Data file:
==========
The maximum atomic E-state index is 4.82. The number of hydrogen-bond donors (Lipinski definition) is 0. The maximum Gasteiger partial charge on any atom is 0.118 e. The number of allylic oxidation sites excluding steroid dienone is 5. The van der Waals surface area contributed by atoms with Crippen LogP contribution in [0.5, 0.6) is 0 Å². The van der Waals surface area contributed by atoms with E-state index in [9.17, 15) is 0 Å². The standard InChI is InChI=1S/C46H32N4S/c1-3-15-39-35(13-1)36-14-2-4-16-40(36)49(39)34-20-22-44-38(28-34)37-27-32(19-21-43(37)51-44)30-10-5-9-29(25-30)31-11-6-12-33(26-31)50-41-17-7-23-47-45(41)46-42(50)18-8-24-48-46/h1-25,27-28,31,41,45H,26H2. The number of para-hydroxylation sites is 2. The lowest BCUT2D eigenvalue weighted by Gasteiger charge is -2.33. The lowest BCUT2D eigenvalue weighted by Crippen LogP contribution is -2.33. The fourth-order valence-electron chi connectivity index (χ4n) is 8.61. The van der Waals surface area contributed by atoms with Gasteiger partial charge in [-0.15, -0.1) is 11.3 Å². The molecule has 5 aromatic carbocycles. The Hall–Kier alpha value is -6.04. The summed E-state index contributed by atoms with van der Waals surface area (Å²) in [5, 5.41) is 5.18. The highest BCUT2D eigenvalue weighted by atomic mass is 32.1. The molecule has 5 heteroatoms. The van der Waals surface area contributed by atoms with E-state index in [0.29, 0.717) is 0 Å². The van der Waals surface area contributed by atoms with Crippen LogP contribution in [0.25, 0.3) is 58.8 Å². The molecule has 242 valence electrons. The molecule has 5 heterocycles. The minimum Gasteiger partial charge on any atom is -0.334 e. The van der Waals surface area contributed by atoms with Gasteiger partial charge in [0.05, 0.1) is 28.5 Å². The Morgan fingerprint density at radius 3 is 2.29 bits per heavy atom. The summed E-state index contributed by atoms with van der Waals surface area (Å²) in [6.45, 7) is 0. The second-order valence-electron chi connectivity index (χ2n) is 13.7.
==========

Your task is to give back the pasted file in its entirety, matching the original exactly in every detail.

The maximum atomic E-state index is 4.82. The number of hydrogen-bond donors (Lipinski definition) is 0. The maximum Gasteiger partial charge on any atom is 0.118 e. The number of allylic oxidation sites excluding steroid dienone is 5. The van der Waals surface area contributed by atoms with Crippen LogP contribution in [0.5, 0.6) is 0 Å². The van der Waals surface area contributed by atoms with E-state index in [9.17, 15) is 0 Å². The standard InChI is InChI=1S/C46H32N4S/c1-3-15-39-35(13-1)36-14-2-4-16-40(36)49(39)34-20-22-44-38(28-34)37-27-32(19-21-43(37)51-44)30-10-5-9-29(25-30)31-11-6-12-33(26-31)50-41-17-7-23-47-45(41)46-42(50)18-8-24-48-46/h1-25,27-28,31,41,45H,26H2. The number of para-hydroxylation sites is 2. The lowest BCUT2D eigenvalue weighted by Gasteiger charge is -2.33. The lowest BCUT2D eigenvalue weighted by Crippen LogP contribution is -2.33. The fourth-order valence-electron chi connectivity index (χ4n) is 8.61. The van der Waals surface area contributed by atoms with Gasteiger partial charge in [-0.15, -0.1) is 11.3 Å². The molecule has 5 aromatic carbocycles. The Hall–Kier alpha value is -6.04. The summed E-state index contributed by atoms with van der Waals surface area (Å²) in [5, 5.41) is 5.18. The highest BCUT2D eigenvalue weighted by atomic mass is 32.1. The molecule has 5 heteroatoms. The van der Waals surface area contributed by atoms with E-state index in [0.29, 0.717) is 0 Å². The van der Waals surface area contributed by atoms with Crippen LogP contribution in [0.25, 0.3) is 58.8 Å². The molecule has 242 valence electrons. The molecule has 5 heterocycles. The minimum Gasteiger partial charge on any atom is -0.334 e. The van der Waals surface area contributed by atoms with Gasteiger partial charge in [0.05, 0.1) is 28.5 Å². The Morgan fingerprint density at radius 3 is 2.29 bits per heavy atom. The summed E-state index contributed by atoms with van der Waals surface area (Å²) in [6.45, 7) is 0. The second-order valence-electron chi connectivity index (χ2n) is 13.7.